Boehringer Ingelheim, one of the world’s largest pharmaceutical companies, is supporting University of Edinburgh researchers to develop the commercial potential of their work.
Through its Office Hours initiative, Boehringer Ingelheim met members of five research teams from across the University’s College of Medicine & Veterinary Medicine, to offer mentoring and feedback and to give an insider view of big pharma.
It is the first time that Germany-headquartered Boehringer Ingelheim has offered the Office Hours event, a format of its Grass Roots programme, in Scotland.
Dr Laura Corradini, External Innovation Manager Research Beyond Borders at Boehringer Ingelheim, said Edinburgh research in the drug discovery and therapeutics field is “a fast-growing ecosystem nurtured by state-of-art preclinical and clinical facilities and exquisite academic expertise focused on solving the biggest medical challenges”.
The initiative was supported by Edinburgh Innovations, which helped bring the two sides together, selected the participants and hosted the one-day, one-to-one tailored mentoring meeting online.
Heart by-pass solutions
Among the researchers who met Boehringer Ingelheim was Professor Andy Baker, Head of the Centre for Cardiovascular Science, who is researching the use of Small Interfering RNA to prevent heart by-pass vein graft failure.
“The event was very useful in understanding key perspectives that are important in the development of new therapies.
“I received very insightful comments to my questions that will help me derive a more complete vision of where my translational approaches need additional support, expertise and direction.”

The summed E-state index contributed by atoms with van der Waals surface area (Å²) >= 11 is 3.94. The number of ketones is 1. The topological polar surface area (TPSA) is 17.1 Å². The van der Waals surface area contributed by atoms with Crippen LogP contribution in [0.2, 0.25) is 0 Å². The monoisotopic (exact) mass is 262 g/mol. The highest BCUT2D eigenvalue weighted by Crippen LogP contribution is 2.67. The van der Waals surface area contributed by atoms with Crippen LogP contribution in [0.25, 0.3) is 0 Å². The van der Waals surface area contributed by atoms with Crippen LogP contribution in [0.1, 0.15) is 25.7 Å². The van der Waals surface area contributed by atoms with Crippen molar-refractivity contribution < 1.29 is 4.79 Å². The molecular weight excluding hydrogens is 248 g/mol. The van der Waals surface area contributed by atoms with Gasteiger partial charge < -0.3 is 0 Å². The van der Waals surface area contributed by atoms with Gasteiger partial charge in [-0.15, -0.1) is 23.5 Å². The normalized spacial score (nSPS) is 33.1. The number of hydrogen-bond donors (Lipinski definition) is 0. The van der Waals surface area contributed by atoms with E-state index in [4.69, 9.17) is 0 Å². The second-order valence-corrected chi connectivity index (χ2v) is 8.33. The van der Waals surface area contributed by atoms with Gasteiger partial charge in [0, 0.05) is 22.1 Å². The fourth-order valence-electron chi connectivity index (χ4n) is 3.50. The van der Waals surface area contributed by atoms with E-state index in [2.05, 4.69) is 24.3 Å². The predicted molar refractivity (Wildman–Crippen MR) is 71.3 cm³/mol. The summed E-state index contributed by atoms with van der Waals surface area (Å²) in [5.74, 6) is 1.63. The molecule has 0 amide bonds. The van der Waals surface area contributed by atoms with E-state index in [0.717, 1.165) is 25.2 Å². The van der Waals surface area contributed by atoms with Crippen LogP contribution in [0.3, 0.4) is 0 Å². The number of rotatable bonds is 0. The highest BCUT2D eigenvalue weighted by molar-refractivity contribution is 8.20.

– Professor Andy Baker, Head of the Centre for Cardiovascular Science.
Dr Jenny Fraser, Senior Lecturer in Veterinary Biomedical Sciences, discussed her research to develop blood biomarkers for advanced prostate cancer.
“The BI team were all extremely generous with their time, knowledge and expertise, and really lovely people.
“It was invaluable to obtain their perspective and insight into areas that I hadn’t considered. The discussion was also great in highlighting aspects of the science that would be relevant for experimental and clinical application and potentially foster collaboration or funding opportunities.
“It was very worthwhile and inspiring event.”
– Dr Jenny Fraser, Senior Lecturer in Veterinary Biomedical Sciences.
The three other research projects were: novel therapeutic targets for cardiometabolic conditions; underlying mechanisms of age-related disease risk; and seeking new targets for therapeutic options in colorectal cancer.
Researchers were invited to share non-confidential details of their work with Boehringer Ingelheim and pose a series of questions aiming to seek pharma opinion on how to progress their research and exploit its therapeutic potential in a sustainable manner.
Boehringer Ingelheim then selected senior research-and-development leaders with specialist knowledge of each researcher’s field to address those questions.
During a day-long event, Boehringer Ingelheim worked with each researcher in turn, addressing topics such as pre-clinical and clinical development, research strategy and business development.
“We are always excited to meet scientific innovators in the Office Hours round table discussions. We feel that by sharing our drug discovery expertise we can contribute to the acceleration of the development of novel solutions addressing unmet medical needs to ultimately benefit patients.
“Moreover, taking a break from our daily responsibilities to mentor the next generation of drug discovery strengthens our commitment to innovation.”
– Dr Laura Corradini, External Innovation Manager Research Beyond Borders, Boehringer Ingelheim.
Boehringer Ingelheim’s Office Hours is part of the company’s Grass Roots programme designed to enable emerging science and technology by championing young life-science companies.
The Boehringer Grass Roots activities are designed to help bio-entrepreneurs increase their knowledge of how to progress their science along the value chain, and it is offered on a ‘no strings attached’ basis.